“No, I don’t, he says emphatically. “The single attribute of wine that I value highest is its diversity. And that is reflected in what I drink. I very seldom buy more than 2 bottles of the same wine – there is not time to drink the same wine too often.”

So, what are you drinking at the moment? 

“In the last week, I have drunk wines from Australia, Chile, Germany, France, Italy, Spain, South Africa, Portugal and Georgia. Does that answer the question?”

He goes on to say: “The wine business needs to be more aware of the broader political and social drivers that will impact the environment in which is sold. I have no wish to be a politician but do think wine will benefit from being seen as a product that can have a positive influence in our fight against climate change – the ‘canary in the coal mine’, if you wish. So sustainability does need to be at the heart of the decision-making of all companies involved in the wine business, whether production, retail, marketing, supply or logistics. I would urge all to become involved in the Sustainable Wine Roundtable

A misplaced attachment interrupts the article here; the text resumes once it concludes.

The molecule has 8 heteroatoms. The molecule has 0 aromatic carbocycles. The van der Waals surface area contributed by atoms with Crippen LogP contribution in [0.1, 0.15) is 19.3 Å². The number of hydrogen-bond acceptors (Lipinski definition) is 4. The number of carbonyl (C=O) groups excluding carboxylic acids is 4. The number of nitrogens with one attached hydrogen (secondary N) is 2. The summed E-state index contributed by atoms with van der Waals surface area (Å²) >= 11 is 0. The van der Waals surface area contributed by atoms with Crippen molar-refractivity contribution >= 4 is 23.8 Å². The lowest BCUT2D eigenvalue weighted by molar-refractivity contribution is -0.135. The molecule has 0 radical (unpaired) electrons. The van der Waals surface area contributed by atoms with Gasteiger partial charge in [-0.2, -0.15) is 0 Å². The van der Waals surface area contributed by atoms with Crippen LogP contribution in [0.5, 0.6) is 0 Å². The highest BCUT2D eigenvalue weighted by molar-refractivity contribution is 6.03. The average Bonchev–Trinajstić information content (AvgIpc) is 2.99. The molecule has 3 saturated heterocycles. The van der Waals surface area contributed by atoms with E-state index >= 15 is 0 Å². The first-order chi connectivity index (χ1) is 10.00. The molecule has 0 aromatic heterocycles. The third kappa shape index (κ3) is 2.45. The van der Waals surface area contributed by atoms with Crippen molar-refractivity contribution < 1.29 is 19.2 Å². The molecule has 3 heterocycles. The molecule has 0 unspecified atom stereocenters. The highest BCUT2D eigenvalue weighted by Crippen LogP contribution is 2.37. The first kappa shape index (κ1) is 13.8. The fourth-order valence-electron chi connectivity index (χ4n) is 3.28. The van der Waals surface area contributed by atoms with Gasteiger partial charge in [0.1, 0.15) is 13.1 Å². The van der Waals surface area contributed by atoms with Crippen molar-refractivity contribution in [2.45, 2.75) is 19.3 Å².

( which we hope will become a hub for discussion, debate and sharing information, data, research and resources relating to wine sustainability.” 

Summing up: “We can all make a difference. Both individually and, with even more impact, collectively. And we should also do all we can to support the excellent work being done on our behalf by the WSTA,” says Richard Bampfield MW. 

This story was taken from the latest issue of Vineyard. For more up-to-date and in-depth reports for winemakers and growers in Great Britain, read our latest issue here and subscribe here